Seroquel is an atypical anti-psychotic medication used to treat symptoms of schizophrenia and bipolar disorder. Manufactured by AstraZeneca, Seroquel (quetiapine fumarate) is an oral medication that works by affecting neurotransmitter receptors in the brain.
The Food and Drug Administration approved Seroquel in 1997 as a psychotropic medication and then again in 2006 for treatment of depressive episodes related to bipolar I and II. It is currently the only agent approved for this purpose. In addition, Seroquel is used as an off-label treatment of other disorders such as alcoholism, post-traumatic stress disorder, Parkinson’s disease and Tourette syndrome. It is also used as a sedative to treat sleep and anxiety disorders.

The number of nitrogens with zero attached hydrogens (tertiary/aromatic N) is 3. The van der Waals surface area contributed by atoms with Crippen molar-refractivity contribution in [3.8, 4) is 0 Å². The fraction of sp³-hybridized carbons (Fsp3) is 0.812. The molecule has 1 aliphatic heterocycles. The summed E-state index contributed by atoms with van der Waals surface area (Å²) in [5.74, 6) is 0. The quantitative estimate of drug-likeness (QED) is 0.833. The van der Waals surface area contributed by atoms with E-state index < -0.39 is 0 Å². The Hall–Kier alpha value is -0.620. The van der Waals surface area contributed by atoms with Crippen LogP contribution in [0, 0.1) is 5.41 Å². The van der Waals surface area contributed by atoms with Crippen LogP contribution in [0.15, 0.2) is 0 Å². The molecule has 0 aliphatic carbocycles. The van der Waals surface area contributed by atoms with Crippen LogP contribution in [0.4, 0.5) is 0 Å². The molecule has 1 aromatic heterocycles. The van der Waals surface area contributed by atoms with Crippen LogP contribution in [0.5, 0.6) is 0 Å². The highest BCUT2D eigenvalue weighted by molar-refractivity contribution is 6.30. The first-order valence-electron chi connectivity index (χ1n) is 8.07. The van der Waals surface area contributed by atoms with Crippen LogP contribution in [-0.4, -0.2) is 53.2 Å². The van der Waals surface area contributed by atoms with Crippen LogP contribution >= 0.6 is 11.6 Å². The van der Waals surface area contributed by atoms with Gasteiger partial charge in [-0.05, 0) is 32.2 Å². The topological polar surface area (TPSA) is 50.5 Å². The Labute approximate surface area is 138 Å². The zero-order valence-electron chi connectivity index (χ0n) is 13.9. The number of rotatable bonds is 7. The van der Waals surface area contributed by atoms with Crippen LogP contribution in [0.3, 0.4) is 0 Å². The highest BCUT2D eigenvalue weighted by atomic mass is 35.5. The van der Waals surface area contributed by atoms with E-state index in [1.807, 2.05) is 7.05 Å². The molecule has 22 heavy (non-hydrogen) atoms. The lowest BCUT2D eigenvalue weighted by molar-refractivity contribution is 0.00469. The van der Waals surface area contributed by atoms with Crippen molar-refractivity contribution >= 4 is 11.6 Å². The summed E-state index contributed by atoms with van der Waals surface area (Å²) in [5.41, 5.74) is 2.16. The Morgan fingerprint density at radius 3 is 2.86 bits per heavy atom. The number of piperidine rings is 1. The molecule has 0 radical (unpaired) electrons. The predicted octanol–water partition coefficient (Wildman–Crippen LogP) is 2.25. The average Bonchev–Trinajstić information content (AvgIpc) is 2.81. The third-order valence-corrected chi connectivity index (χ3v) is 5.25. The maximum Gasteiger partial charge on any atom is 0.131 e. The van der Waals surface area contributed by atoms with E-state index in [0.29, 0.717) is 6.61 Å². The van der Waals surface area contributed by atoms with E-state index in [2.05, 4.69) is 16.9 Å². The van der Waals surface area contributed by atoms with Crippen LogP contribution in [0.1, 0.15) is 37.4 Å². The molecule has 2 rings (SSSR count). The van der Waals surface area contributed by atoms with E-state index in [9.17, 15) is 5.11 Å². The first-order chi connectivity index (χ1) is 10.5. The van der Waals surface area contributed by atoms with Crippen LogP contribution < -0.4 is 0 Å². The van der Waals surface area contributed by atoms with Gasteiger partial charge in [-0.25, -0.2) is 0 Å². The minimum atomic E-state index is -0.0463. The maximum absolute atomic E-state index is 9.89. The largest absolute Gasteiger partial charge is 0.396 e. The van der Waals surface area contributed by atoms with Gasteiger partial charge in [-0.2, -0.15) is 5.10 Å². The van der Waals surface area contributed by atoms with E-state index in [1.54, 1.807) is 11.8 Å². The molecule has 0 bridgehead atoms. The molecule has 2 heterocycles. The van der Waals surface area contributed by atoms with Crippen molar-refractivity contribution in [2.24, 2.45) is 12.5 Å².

Along with common, minor side effects, Seroquel is associated with serious conditions, including:
- Neuroleptic malignant syndrome: Potentially fatal condition affecting the central nervous system and can cause irregular heartbeat, sweating, fluctuating blood pressure, stiff muscles and fever.
- Tardive Dyskinesia: Disorder causing uncontrollable movement of the face, jaw, mouth and tongue.
- Diabetes: Studies have shown that the use of Seroquel and other atypical anti-psychotic medications may cause weight gain, high blood sugar, increased cholesterol levels and diabetes. Seroquel has also been attributed to hyperglycemia.
Seroquel Linked to Elderly Death
Clinical studies have shown that Seroquel may increase the risk of death in elderly patients being treated for dementia. In most cases, deaths linked to Seroquel were a result of pneumonia or heart failure.
In 2005, the FDA ordered a black-box warning to be added to the Seroquel label warning of the potential for death. The FDA maintains that the drug was not approved for the treatment of elderly patients suffering from dementia.
To learn more about legal claims relating to Seroquel, consult an attorney who practices in the area of drugs and medical devices.